Nicky Lovell, Head of Outlets at Global Mutual. Credit: Global Mutual
Feature | Opinion

The outlet – a model approach to retail recovery?

“Many operators can still look to outlet as a strong, robust proposition for trialing their products, clearing old stock, accessing high levels of footfall and testing multi-channel retailing in attractive locations.”

By Nicky Lovell

Over the past year retailers and–by proxy–retail landlords across the UK and Europe have found themselves facing trading conditions so tough that many businesses on both sides of the landlord and tenant relationship simply may not survive. As even well-loved brands have entered into CVAs or fallen into administration, those operating in the retail space have had to demonstrate real innovation, perseverance and agility to find opportunities and manage risk in these uncertain times.  

The outlet retailing model, which had already been weathering the storm of online retail well before Covid-19 hit our shores, has proven its resilience particularly well over the last year. The flexibility of the model is fundamental to its strength, allowing operators to adapt rapidly to change in ways that traditional retail models are simply unable to replicate. It should come as no a surprise that outlet retailing has been the go-to destination for all manner of brands and operators during these months. In fact, we have now seen as many independent brands considering the outlet model for their first bricks and mortar presence, as there are national retailers looking to shift the large quantities of stock gathering dust on the shelves of their high street stores. The flexible rental approach frequently adopted in the outlet sector ensures that occupants and landlords are able to respond to rapidly changing consumer trends. It also enables retailers to form a clear picture of costs and outlay and make accurate decisions about the purchase of new stock.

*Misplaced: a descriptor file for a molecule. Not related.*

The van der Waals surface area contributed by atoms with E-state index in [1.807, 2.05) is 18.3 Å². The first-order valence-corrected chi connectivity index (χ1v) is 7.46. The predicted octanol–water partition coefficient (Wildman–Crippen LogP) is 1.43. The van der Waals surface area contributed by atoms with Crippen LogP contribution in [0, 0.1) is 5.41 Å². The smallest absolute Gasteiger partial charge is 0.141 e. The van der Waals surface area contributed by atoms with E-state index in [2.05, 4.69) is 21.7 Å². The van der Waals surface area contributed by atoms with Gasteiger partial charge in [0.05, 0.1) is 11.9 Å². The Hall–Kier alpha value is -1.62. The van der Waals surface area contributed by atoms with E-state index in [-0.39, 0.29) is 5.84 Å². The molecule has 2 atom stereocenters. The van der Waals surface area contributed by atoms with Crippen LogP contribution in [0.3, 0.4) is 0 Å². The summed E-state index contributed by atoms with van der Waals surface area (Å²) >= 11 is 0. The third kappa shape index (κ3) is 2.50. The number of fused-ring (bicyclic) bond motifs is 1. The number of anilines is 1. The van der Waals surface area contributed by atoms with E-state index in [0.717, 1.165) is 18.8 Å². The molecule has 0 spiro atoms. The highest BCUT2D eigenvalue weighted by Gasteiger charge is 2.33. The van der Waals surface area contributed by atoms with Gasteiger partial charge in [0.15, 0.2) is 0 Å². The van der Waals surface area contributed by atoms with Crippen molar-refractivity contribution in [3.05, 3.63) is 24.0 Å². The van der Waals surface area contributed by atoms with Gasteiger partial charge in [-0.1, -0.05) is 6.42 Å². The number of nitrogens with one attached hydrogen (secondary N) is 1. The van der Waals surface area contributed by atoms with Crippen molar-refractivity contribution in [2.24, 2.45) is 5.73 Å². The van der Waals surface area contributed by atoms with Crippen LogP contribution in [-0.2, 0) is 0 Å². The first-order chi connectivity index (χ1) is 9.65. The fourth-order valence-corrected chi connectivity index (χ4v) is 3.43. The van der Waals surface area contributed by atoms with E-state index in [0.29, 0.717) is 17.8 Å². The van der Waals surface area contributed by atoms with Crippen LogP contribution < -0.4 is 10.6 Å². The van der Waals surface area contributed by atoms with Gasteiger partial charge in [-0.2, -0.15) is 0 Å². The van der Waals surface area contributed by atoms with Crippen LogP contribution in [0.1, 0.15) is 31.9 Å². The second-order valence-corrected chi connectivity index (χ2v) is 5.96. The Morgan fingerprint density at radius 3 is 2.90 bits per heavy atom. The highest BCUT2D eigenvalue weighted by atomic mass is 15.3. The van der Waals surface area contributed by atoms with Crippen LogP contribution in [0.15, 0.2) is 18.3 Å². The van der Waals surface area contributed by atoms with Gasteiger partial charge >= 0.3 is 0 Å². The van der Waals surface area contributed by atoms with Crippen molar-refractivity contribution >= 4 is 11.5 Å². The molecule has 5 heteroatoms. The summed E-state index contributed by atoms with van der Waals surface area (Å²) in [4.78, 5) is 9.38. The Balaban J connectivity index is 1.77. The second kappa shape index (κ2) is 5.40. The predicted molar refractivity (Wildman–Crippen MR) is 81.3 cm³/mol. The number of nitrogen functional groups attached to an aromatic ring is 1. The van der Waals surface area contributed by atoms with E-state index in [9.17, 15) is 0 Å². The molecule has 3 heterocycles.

In this market, we have to be focused on helping new operators to open and trade at speed–sometimes within days. As a result, many operators can still look to outlet as a strong, robust proposition for trialing their products, clearing old stock, accessing high levels of footfall and testing multi-channel retailing in attractive locations. It can be a particularly successful approach for local businesses with a deep and comprehensive understanding of the particular needs of their customer base in that catchment, something many national brands are unable to match. Landlords who ensure the tenant mix is optimized and consistently in line with ever-changing customer requirements will benefit from a growth in patronage, and in so doing will enhance relationships with their existing tenants, enabling them to future-proof their businesses. 

Our experience over many years shows us that outlet customers are very clear in what they expect in terms of choice and convenience: value for money combined with a “good day out”. To that end, we aim to offer a location-specific mix of brands and leisure activities. Not only must we provide customers with what they want, but also–important in the Covid-19 pandemic–give them a sense of safety and confidence to be able to shop in spacious, open retail environments with ample, free surface parking. For all that is encouraging about the more widespread adoption of a different leasing model, asset management in outlet retailing is not for the faint-hearted! A high degree of agility and adaptability is needed–the churn of operators is constant; but it is the same churn which helps to keep the choice of brands fresh and relevant and make the model so compelling for brands and customers alike.  

As we brave the tough early months of 2021, we will start to emerge from the Covid-19 crisis to discover a retail landscape that has irrevocably changed. In such a new, challenging environment, partnerships between operators and landlords will need to be stronger than ever. 

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